Paste: Have you ever had any legal dust-ups about your sampling?
Reidell: Not once. If we ever hear from the artists, it’s almost always positive feedback. I think the music industry has come around to realize that what we do, and what people like us do, is positive for them. At the very worst, it releases part of an artist’s song for free, but it’s not like Internet-savvy people couldn’t get at it anyway. It’s free promotion.
Paste: Do you have any favorite mashups you’ve done?
Reidell: The Broken Social Scene and R. Kelly mashup that ABX did stands out to me as our flagship song, and it was the first one that a lot of people heard. There was another one we did early on with T.I. and Fujiya & Miyagi, that one got a huge response from people.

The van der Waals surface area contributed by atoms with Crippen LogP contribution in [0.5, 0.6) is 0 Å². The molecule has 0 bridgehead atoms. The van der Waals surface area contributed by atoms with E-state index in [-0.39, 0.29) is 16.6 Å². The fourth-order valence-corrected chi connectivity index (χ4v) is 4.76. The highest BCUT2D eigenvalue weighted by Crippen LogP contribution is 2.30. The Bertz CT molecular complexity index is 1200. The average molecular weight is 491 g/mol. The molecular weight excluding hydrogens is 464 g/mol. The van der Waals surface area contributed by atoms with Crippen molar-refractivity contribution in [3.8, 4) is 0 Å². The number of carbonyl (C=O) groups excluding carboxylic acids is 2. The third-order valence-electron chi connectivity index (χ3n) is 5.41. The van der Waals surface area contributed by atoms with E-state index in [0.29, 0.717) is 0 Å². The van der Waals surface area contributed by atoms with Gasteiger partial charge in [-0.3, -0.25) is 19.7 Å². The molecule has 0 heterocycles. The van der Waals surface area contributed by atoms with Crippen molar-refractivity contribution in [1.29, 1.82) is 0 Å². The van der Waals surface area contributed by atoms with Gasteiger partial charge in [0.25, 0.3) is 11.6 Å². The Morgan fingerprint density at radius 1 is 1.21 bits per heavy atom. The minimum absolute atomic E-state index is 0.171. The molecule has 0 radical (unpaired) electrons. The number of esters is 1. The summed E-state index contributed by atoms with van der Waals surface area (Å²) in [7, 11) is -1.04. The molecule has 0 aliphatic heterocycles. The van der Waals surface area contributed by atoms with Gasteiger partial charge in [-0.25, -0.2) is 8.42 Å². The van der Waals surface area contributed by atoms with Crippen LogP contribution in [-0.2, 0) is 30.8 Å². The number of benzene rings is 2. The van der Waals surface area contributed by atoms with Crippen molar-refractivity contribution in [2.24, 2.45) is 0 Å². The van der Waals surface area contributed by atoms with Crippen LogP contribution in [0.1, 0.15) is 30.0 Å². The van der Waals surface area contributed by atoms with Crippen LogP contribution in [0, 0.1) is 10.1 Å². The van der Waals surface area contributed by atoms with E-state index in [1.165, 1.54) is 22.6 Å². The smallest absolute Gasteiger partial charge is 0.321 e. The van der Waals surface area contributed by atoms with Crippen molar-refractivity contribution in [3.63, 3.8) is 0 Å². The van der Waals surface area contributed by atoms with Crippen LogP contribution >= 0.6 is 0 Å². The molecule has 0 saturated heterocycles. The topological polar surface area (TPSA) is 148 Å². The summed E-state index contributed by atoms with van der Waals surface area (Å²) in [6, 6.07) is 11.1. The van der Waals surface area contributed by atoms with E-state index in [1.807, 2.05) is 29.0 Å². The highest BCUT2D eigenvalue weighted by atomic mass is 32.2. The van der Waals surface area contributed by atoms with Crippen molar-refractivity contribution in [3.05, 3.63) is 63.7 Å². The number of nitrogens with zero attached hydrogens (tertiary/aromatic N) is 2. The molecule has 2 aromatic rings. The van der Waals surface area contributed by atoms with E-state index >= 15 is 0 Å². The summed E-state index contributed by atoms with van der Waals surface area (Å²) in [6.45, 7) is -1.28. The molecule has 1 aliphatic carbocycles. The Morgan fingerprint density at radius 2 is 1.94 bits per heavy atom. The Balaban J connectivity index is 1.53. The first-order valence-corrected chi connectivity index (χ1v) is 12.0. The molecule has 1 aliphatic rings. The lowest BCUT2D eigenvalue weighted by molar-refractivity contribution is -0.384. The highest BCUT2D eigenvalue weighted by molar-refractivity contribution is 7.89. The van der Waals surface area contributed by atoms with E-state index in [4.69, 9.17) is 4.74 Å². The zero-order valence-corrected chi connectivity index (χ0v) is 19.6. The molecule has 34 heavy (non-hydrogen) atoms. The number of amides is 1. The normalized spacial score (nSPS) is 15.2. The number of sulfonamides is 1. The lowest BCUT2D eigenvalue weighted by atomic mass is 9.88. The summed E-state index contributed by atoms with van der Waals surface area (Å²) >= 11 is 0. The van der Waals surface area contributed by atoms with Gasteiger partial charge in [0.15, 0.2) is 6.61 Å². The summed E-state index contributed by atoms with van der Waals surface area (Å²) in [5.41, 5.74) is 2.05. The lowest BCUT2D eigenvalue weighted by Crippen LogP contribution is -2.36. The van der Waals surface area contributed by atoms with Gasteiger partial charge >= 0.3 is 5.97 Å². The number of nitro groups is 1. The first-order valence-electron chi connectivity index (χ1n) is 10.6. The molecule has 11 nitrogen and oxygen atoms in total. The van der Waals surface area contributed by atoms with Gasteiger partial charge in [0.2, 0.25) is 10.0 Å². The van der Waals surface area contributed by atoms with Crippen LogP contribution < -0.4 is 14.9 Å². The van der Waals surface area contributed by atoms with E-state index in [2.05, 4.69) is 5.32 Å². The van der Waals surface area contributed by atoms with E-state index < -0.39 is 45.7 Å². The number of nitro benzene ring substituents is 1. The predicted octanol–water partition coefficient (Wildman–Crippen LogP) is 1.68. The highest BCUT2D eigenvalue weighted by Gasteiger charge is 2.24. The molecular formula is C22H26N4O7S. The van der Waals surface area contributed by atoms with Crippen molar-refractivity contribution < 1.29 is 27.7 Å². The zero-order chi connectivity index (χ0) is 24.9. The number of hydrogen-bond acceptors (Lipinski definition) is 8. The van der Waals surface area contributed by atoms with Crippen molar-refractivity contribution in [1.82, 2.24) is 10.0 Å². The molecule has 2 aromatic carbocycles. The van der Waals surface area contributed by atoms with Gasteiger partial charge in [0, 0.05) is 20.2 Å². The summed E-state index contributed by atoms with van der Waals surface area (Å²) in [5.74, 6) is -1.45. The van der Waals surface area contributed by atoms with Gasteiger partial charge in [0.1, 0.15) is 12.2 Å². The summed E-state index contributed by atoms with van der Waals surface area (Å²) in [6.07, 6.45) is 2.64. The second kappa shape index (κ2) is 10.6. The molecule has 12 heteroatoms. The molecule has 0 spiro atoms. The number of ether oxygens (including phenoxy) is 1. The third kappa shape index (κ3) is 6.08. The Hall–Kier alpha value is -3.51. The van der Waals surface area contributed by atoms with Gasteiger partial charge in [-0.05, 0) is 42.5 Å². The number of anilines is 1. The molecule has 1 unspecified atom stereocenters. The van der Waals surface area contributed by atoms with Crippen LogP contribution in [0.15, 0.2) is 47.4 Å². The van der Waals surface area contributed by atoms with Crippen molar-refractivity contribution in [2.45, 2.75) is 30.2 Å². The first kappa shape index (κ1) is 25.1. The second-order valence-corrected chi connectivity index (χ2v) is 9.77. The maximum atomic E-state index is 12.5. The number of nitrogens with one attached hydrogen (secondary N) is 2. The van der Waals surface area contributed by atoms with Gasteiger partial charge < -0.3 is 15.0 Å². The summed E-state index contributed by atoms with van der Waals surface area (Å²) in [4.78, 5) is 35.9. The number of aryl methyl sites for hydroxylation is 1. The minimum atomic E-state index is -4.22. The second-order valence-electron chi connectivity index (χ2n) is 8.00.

Paste: How long have you been doing DJ sets and live shows?
Reidell: For about two years now. It started as a friend approaching us to play a show. We said okay, but we didn’t really know what we were doing, and definitely mixed a lot of it in advance. Then more show offers started to show up around Chicago, so we developed a way to play live, on-the-fly, a one to four hour set. Then we started working with a booking agent, and did shows all over the States, and a few in Canada. And it’s awesome—we just played Lollapalooza, which was super-exciting, definitely the biggest crowd we’d ever played in front of.
Paste: When can we expect The Mixtape Volume 4 to drop?
Reidell: Four is gonna drop in the fall, and then we’re working on a Hood Internet record for next year. That’s going to be an LP of original stuff, not mashups. But taking the concept of what we do—fusing disparate musical elements—and getting musicians and rappers we’ve met along the way to contribute bits here and there. It’s really going to be a new record from the ground up. Produced by us, but contributed to by many.